"Co-Dependency & The Church"


Co‑dependency can be defined as; “a condition or relationship in which a person is controlled or manipulated by another who is affected with a pathological condition such as alcohol or drug addiction; and in broader terms, it refers to a dependence on the needs of or control of another. The dynamics of co‑dependency can play out in any type of relationship including family, work, friendships, and also romantic, peer or community relationships.”


There is always an unhealthy dimension of “pay off” for both parties in a co‑dependent relationship. One party is the “enabler”. The enabler facilitates (or enables) the dysfunctional behavior of another in order to get some kind of reward in return and the dependent receiver is enabled to continue in their self‑serving and often self-destructive behavior. He or she serves in the twisted capacity as a “care‑ giver” in order to get some form self‑gratification in return. He or she will provide moral support, care, alcohol, rationed affection, a conspiracy of silence and even non‑judgementalism in order to get control, power, praise, subservience, acceptance, approval or simply the sense of being needed in return – Even while often reaping a perverse sense of manipulation, abuse and coercion.


The subtle dynamics of co‑dependency are increasingly at work in the contemporary church – especially in the American church. It can manifest itself in the message they preach and often in the people they attract. Often, the subtle mechanics of enabling the sinner or “seeker” to remain in their self‑sufficiency, complacency and “compromise” is at work. Often, the “seeker sensitive” church preaches a watered-down gospel that encourages newcomers to feel comfortable in their worldly contentment and complacency.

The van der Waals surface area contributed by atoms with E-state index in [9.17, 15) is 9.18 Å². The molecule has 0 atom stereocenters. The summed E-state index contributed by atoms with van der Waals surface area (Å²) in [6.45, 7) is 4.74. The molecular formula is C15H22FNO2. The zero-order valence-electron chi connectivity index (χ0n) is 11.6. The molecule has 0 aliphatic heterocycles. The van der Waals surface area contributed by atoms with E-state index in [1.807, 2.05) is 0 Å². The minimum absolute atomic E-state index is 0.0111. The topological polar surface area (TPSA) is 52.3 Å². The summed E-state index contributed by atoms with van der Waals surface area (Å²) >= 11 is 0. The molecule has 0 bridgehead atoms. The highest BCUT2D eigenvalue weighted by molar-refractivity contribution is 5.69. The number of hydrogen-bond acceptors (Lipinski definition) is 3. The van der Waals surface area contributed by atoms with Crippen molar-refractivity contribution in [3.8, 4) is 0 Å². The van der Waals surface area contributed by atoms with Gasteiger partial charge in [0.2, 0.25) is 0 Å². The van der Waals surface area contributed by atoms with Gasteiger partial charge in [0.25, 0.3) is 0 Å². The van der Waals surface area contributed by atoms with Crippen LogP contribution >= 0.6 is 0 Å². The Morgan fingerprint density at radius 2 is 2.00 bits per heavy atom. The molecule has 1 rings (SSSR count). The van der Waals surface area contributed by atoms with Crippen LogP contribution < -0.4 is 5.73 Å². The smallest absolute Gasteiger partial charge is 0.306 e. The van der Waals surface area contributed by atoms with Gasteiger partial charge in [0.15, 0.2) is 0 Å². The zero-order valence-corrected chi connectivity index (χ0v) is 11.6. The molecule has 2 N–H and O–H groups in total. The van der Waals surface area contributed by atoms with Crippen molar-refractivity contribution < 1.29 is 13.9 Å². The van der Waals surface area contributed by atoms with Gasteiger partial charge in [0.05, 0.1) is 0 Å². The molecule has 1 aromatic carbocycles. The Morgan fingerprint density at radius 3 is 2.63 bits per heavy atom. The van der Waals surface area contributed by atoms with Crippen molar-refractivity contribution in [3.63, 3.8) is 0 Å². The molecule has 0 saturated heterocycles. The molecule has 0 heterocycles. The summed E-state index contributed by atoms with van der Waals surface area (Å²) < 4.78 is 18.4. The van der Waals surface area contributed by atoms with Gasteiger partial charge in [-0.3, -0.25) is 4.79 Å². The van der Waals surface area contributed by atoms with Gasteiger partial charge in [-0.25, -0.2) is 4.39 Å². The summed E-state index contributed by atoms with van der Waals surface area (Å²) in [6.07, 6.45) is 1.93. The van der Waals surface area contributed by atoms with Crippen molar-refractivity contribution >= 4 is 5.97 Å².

Many preachers today are guilty of serving as enablers of spiritually, self‑destructive behavior. Some do it openly; others do it unconsciously through the compromised gospel they promote. Some mega churches are filled with people who want no spiritual demands, sacrifice or accountability placed upon them. They just want to feel positive about themselves and empowered in the lifestyle they embrace. This is why they flock to buy books with titles like; “Its Your Time”, “Becoming a Better You” and “Your Best Life Now.” Mega “churchanity” is saturated with this co‑dependent dynamic even though it has been cleverly refined into a church growth strategy. People get the message they want and the enabler gets power, control, approval, influence, prestige, success and numbers.


One of the wonderful things about Jesus and His message is that He doesn’t seek to enable, makes compromises or accommodate anyone’s sin or self-indulgence. He didn’t come to foster a tolerant, co‑dependent relationship with us. Contrary to pop-theology God does not exist to fulfill your earthly dreams or to make you happy. He comes to help, support, bless, encourage, provide and even enable, but not so we can do what we want but what He desires. He came to call us to serve Him and others and not ourselves or our selfish agendas. He didn’t come to empower us do as we want but to do as we ought. He comes to enable us to be like Him not to become a better you. He compromises for no one. He lowers the bar for no one. Contrary to the spirit of co‑dependency, He knows when to set boundaries, say “No” and speak the truth without compromise.

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